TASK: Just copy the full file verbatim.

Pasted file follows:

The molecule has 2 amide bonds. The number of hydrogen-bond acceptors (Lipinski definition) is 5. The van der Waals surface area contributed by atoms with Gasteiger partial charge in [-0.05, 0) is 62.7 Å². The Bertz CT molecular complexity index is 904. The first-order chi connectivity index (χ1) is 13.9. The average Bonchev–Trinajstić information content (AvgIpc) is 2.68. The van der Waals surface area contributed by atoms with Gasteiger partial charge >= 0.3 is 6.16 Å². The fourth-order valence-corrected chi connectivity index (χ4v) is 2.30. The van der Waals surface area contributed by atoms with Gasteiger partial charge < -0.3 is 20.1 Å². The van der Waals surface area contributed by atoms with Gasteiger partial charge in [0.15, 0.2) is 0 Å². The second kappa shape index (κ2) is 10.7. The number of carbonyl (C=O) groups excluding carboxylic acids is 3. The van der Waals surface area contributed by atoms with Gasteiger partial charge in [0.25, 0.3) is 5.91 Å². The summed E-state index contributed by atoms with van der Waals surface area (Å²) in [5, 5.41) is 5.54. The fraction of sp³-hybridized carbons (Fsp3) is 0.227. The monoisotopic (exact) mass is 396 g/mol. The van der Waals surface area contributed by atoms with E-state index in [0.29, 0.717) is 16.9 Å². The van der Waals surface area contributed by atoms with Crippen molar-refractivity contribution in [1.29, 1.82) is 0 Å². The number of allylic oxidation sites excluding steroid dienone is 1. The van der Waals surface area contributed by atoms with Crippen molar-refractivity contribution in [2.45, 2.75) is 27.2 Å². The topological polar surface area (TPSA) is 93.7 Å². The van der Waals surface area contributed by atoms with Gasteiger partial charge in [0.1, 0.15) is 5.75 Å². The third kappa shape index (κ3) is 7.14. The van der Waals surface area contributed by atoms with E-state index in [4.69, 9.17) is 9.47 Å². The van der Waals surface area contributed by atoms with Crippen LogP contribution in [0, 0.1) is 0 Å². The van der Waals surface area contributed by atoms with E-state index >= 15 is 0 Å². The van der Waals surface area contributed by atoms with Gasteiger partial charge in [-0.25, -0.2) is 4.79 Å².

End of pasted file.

The molecule has 2 amide bonds. The number of hydrogen-bond acceptors (Lipinski definition) is 5. The van der Waals surface area contributed by atoms with Gasteiger partial charge in [-0.05, 0) is 62.7 Å². The Bertz CT molecular complexity index is 904. The first-order chi connectivity index (χ1) is 13.9. The average Bonchev–Trinajstić information content (AvgIpc) is 2.68. The van der Waals surface area contributed by atoms with Gasteiger partial charge >= 0.3 is 6.16 Å². The fourth-order valence-corrected chi connectivity index (χ4v) is 2.30. The van der Waals surface area contributed by atoms with Gasteiger partial charge < -0.3 is 20.1 Å². The van der Waals surface area contributed by atoms with Gasteiger partial charge in [0.15, 0.2) is 0 Å². The second kappa shape index (κ2) is 10.7. The number of carbonyl (C=O) groups excluding carboxylic acids is 3. The van der Waals surface area contributed by atoms with Gasteiger partial charge in [0.25, 0.3) is 5.91 Å². The summed E-state index contributed by atoms with van der Waals surface area (Å²) in [5, 5.41) is 5.54. The fraction of sp³-hybridized carbons (Fsp3) is 0.227. The monoisotopic (exact) mass is 396 g/mol. The van der Waals surface area contributed by atoms with E-state index in [0.29, 0.717) is 16.9 Å². The van der Waals surface area contributed by atoms with Crippen molar-refractivity contribution in [1.29, 1.82) is 0 Å². The number of allylic oxidation sites excluding steroid dienone is 1. The van der Waals surface area contributed by atoms with Crippen molar-refractivity contribution in [2.45, 2.75) is 27.2 Å². The topological polar surface area (TPSA) is 93.7 Å². The van der Waals surface area contributed by atoms with Gasteiger partial charge in [0.1, 0.15) is 5.75 Å². The third kappa shape index (κ3) is 7.14. The van der Waals surface area contributed by atoms with E-state index in [4.69, 9.17) is 9.47 Å². The van der Waals surface area contributed by atoms with Crippen LogP contribution in [0, 0.1) is 0 Å². The van der Waals surface area contributed by atoms with E-state index >= 15 is 0 Å². The van der Waals surface area contributed by atoms with Gasteiger partial charge in [-0.25, -0.2) is 4.79 Å².